What is Gum Disease?
Gum disease, also known as periodontitis is a bacterial infection that initially causes inflammation of the gum tissue, followed by bone loss, loosening of the teeth and then the eventual loss of teeth due to lack of bone support. Although it is treatable, once bone loss occurs it cannot be reversed.
The best way I can describe it is by comparing it to diabetes. Once a person becomes a diabetic, they are a diabletic for the rest of their life. However, whether the disease progresses and affects other areas of their body or health depends on how well they control their blood sugars, diet etc on a daily basis….for the rest of their life.
Gum disease is similar. Once we have it, the oral environment changes such that we have it for the rest of our lives. Whether it continues to cause problems depends on how well we can maintain the health of our gums and teeth on a daily basis for the rest of our lives.
To make matters worse, gum disease has been shown to be correlated with atherosclerosis (hardening of the arteries) and hence heart attacks and strokes. Another good reason to try to avoid developing gum problems.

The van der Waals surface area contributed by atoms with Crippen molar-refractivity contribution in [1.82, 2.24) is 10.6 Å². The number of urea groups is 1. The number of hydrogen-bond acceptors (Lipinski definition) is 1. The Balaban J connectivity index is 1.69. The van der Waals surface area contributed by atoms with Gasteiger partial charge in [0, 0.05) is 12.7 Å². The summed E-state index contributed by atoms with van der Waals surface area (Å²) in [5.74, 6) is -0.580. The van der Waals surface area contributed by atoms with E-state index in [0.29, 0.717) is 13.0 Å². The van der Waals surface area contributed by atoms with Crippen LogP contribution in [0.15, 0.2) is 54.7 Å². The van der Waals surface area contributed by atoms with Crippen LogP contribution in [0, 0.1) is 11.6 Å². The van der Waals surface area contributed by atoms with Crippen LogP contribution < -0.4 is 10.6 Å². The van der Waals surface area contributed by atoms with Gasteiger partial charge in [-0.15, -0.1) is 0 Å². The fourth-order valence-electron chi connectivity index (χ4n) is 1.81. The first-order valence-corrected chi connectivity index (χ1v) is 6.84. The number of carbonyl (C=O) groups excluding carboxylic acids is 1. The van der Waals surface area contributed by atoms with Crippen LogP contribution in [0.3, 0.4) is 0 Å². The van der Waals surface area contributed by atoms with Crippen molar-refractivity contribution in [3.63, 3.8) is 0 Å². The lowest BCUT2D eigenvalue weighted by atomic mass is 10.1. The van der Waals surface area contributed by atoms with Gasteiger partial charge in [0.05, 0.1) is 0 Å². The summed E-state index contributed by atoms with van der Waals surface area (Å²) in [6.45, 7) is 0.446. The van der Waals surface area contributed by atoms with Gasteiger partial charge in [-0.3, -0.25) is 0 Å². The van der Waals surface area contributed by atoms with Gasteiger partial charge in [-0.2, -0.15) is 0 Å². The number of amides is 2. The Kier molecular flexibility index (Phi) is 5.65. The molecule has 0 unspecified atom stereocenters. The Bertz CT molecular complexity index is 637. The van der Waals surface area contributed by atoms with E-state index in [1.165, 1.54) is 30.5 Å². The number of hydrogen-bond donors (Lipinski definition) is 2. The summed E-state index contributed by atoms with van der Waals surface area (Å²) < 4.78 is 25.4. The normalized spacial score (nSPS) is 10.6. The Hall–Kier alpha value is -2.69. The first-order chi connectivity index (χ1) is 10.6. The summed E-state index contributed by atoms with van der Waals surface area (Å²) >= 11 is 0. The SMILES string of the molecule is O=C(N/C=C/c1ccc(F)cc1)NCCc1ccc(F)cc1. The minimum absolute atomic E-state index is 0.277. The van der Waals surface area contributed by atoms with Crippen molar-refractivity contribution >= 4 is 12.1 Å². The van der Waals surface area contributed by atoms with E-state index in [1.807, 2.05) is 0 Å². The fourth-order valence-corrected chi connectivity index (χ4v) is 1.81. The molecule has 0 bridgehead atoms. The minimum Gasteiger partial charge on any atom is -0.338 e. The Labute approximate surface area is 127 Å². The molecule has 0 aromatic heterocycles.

The most common cause of gum disease is bacterial changes in the mouth which can be initiated by poor oral hygiene habits or infrequent dental visits. Certainly, there may be genetic factors as well as diet, crowding of the teeth, etc that can have an influence.
The best prevention is to avoid ever developing gum problems, and if developed, to keep the gums as healthy as possible.
How Does Gum Disease Develop And Progress?
According to the Canadian Dental Association, 7 out of 10 people will develop gum disease in their lifetime. Fortunately, gum disease is usually slow to progress and can be prevented if caught early enough.
When you eat, food can get stuck in your gums and around your teeth. If you do not properly brush and floss your teeth, plaque and bacteria grow in your mouth and feed on old food. They release by-products which are irritating to the gum tissue and damaging to your teeth.